There are those who believe that anti-malware applications actually aren’t needed. While I disagree with that as an absolute statement, the fact is that if you really know what you’re doing – deeply – then it may be possible to be relatively safe on your own.
It’s just not something I advise, since it relies on being 100% right 100% of the time when it comes to identifying and avoiding potential threats. Things have become much too complex to rely on that kind of accuracy.
Not only do I advise running anti-malware tools, I run them myself.
The real problem is something else entirely.
The real problem, however, is that even with those tools in place there’s really no way to avoid what’s called the “Dancing Bunnies” Problem1.
It works like this: if typical users receive an email that says, “Click here to see dancing bunnies”, then a significant number of them are going to circumvent any and every protection the system might have in place, because they want to see those dancing bunnies, dammit.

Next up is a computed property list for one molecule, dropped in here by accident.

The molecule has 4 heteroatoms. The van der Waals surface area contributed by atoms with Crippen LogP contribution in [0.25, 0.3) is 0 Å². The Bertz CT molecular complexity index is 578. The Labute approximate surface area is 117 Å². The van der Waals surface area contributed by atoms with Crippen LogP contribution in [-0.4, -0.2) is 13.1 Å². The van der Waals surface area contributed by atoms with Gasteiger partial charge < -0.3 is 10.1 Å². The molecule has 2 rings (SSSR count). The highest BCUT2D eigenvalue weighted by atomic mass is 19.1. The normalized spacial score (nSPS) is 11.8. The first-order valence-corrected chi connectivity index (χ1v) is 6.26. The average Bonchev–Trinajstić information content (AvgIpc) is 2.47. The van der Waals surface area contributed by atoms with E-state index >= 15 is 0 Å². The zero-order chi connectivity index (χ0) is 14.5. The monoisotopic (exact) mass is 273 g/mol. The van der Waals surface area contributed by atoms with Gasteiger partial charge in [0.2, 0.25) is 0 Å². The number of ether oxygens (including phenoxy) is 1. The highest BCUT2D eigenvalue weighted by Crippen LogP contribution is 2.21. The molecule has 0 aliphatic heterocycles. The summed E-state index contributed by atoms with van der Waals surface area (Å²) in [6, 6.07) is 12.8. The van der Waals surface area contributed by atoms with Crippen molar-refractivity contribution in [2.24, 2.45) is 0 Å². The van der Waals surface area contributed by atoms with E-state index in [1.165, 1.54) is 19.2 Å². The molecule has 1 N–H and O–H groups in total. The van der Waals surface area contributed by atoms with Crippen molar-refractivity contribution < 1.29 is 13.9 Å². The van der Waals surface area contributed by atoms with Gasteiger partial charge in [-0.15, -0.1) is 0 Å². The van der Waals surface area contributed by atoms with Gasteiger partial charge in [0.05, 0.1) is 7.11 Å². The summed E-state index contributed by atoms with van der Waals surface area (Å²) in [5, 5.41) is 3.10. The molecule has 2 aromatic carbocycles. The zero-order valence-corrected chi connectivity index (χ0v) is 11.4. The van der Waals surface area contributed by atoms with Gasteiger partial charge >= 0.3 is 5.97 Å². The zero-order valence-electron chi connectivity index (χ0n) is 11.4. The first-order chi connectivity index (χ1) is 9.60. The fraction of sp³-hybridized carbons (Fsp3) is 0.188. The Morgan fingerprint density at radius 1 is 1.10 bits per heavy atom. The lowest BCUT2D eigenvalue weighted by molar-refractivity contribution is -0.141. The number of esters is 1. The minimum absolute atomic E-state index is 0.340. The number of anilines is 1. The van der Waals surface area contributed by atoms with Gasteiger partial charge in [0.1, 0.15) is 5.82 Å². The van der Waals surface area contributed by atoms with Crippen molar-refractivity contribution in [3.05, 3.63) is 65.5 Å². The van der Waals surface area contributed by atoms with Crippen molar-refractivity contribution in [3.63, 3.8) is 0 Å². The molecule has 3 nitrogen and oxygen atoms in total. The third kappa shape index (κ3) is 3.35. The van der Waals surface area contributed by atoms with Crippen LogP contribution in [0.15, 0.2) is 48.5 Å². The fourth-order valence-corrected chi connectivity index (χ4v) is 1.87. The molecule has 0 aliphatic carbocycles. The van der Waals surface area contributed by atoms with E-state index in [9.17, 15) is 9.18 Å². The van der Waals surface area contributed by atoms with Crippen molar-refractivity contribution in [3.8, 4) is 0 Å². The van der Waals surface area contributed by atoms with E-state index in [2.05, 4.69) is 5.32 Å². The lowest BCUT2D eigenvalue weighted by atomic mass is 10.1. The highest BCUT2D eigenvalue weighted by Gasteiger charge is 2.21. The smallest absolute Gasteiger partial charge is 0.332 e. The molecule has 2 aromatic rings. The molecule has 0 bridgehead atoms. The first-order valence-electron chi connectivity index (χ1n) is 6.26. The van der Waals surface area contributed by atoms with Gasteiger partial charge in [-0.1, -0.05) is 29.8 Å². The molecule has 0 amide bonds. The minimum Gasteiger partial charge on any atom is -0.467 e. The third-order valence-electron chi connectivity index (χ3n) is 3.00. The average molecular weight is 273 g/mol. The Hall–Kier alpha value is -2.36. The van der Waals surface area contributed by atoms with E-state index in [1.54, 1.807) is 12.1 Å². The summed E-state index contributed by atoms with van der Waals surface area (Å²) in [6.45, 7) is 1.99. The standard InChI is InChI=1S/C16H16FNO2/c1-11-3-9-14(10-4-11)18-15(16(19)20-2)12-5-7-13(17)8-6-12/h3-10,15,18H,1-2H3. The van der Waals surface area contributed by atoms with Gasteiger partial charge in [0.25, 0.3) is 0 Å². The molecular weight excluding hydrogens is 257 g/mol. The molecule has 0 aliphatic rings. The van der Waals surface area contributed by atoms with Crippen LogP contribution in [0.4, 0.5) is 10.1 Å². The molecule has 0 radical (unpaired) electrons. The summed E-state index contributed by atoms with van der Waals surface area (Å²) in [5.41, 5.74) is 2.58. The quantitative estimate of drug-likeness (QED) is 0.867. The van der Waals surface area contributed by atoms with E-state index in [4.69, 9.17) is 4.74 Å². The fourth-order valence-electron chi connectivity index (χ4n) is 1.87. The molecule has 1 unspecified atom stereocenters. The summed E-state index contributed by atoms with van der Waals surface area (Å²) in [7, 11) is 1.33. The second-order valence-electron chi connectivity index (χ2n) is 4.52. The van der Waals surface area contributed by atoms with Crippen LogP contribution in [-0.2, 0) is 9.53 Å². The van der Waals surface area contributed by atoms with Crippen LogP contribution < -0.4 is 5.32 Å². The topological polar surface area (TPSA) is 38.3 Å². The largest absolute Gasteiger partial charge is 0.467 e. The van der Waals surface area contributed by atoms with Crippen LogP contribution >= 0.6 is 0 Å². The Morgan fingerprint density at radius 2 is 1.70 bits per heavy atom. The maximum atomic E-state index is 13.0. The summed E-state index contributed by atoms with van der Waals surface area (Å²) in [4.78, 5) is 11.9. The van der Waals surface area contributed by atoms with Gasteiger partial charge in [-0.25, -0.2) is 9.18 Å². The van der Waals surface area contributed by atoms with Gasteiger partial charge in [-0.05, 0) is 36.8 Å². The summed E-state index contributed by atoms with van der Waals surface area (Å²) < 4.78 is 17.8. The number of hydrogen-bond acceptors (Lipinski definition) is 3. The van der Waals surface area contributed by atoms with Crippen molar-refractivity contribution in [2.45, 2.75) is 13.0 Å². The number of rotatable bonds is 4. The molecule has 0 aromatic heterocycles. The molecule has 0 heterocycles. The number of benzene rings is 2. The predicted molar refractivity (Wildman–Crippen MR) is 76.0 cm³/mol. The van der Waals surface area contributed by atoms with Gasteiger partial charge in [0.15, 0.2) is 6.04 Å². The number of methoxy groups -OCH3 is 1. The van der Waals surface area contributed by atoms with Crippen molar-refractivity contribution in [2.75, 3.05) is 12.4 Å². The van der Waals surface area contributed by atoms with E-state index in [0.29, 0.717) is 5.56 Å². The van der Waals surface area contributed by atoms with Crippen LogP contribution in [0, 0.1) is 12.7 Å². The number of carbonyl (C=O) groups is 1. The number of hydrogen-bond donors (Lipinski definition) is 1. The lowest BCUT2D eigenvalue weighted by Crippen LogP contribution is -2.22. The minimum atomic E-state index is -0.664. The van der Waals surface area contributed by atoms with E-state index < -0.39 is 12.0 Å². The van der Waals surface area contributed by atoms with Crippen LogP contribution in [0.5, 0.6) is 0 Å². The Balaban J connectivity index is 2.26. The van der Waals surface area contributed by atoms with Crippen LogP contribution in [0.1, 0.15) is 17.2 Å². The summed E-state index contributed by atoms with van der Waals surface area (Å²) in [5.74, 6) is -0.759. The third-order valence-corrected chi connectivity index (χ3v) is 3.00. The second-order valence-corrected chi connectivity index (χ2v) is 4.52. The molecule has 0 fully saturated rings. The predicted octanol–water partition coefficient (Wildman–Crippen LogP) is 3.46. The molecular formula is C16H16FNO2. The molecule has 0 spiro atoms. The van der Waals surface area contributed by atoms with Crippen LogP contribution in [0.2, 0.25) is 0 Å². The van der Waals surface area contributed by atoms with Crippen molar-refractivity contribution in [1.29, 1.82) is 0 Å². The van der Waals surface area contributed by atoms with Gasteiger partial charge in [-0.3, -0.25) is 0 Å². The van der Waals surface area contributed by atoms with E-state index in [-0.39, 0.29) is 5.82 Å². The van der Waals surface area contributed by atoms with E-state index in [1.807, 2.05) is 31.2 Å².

That’s the heart of what’s been called social engineering – promise something you know people will react to to get them to bypass the security measures in place; so as to allow whatever else you really had in mind.
At that point, it doesn’t matter what the ideal operating system is or even what the best anti-malware tool is. We’ve all seen or heard of users who very carefully and determinedly dismiss, ignore or otherwise bypass every warning and every roadblock that’s been put in place to keep them safe, simply to see those dancing bunnies.
Don’t be that person.
Pay attention to your tools
Pay attention to what your security tools and measures are telling you. If your anti-malware tools throw up a warning, then STOP. Yes, it could be a false positive, though most often it’s not. It could be an annoyance, but it’s an annoyance meant to keep you safe.
Do some research before you proceed. Read the messages that your anti-malware tool is giving you, as well as any additional information it offers. Search the internet to see what others’ experiences have been in your situation. Ask a trusted adviser. Get more information before proceeding.
The anti-malware or other tools are warning you for a reason.
Remember, once your machine has been compromised by malware, it’s not your machine any more. Once your account has been hacked into, it’s not your account any more.
The cost of failure in scenarios like this can be very, very high.
And it’s extremely likely that there simply are no dancing bunnies at all, no matter what you’ve been promised.